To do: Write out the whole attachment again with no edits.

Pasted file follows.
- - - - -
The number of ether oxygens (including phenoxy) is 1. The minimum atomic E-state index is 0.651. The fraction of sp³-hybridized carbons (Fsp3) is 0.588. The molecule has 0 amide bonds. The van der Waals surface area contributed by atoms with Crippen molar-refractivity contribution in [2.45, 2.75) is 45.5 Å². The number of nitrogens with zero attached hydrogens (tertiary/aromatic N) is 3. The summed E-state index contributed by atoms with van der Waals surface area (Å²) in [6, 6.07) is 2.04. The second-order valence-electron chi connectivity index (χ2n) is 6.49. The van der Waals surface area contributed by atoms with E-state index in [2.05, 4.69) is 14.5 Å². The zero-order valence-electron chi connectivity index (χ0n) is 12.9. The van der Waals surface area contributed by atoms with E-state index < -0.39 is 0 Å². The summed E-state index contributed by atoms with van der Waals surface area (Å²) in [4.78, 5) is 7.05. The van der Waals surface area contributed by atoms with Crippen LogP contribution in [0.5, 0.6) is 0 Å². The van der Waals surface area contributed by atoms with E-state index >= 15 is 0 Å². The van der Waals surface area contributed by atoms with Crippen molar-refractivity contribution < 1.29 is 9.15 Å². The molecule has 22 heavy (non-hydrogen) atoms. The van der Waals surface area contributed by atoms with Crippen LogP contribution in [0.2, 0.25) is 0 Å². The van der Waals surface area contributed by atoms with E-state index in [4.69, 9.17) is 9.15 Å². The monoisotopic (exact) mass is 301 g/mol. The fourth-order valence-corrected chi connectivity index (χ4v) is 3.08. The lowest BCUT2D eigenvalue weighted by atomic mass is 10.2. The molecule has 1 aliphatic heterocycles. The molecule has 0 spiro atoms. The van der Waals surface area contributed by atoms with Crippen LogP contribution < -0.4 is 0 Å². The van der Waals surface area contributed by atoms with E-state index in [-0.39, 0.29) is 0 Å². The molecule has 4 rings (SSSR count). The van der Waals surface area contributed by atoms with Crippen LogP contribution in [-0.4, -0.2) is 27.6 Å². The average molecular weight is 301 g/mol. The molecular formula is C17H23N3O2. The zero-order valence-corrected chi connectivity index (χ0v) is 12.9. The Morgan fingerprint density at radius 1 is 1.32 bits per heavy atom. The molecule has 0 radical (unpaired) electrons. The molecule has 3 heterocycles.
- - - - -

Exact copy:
The number of ether oxygens (including phenoxy) is 1. The minimum atomic E-state index is 0.651. The fraction of sp³-hybridized carbons (Fsp3) is 0.588. The molecule has 0 amide bonds. The van der Waals surface area contributed by atoms with Crippen molar-refractivity contribution in [2.45, 2.75) is 45.5 Å². The number of nitrogens with zero attached hydrogens (tertiary/aromatic N) is 3. The summed E-state index contributed by atoms with van der Waals surface area (Å²) in [6, 6.07) is 2.04. The second-order valence-electron chi connectivity index (χ2n) is 6.49. The van der Waals surface area contributed by atoms with E-state index in [2.05, 4.69) is 14.5 Å². The zero-order valence-electron chi connectivity index (χ0n) is 12.9. The van der Waals surface area contributed by atoms with E-state index < -0.39 is 0 Å². The summed E-state index contributed by atoms with van der Waals surface area (Å²) in [4.78, 5) is 7.05. The van der Waals surface area contributed by atoms with Crippen LogP contribution in [0.5, 0.6) is 0 Å². The van der Waals surface area contributed by atoms with E-state index >= 15 is 0 Å². The van der Waals surface area contributed by atoms with Crippen molar-refractivity contribution < 1.29 is 9.15 Å². The molecule has 22 heavy (non-hydrogen) atoms. The van der Waals surface area contributed by atoms with Crippen LogP contribution in [0.2, 0.25) is 0 Å². The van der Waals surface area contributed by atoms with E-state index in [4.69, 9.17) is 9.15 Å². The monoisotopic (exact) mass is 301 g/mol. The fourth-order valence-corrected chi connectivity index (χ4v) is 3.08. The lowest BCUT2D eigenvalue weighted by atomic mass is 10.2. The molecule has 1 aliphatic heterocycles. The molecule has 0 spiro atoms. The van der Waals surface area contributed by atoms with Crippen LogP contribution < -0.4 is 0 Å². The van der Waals surface area contributed by atoms with E-state index in [-0.39, 0.29) is 0 Å². The molecule has 4 rings (SSSR count). The van der Waals surface area contributed by atoms with Crippen LogP contribution in [-0.4, -0.2) is 27.6 Å². The average molecular weight is 301 g/mol. The molecular formula is C17H23N3O2. The zero-order valence-corrected chi connectivity index (χ0v) is 12.9. The Morgan fingerprint density at radius 1 is 1.32 bits per heavy atom. The molecule has 0 radical (unpaired) electrons. The molecule has 3 heterocycles.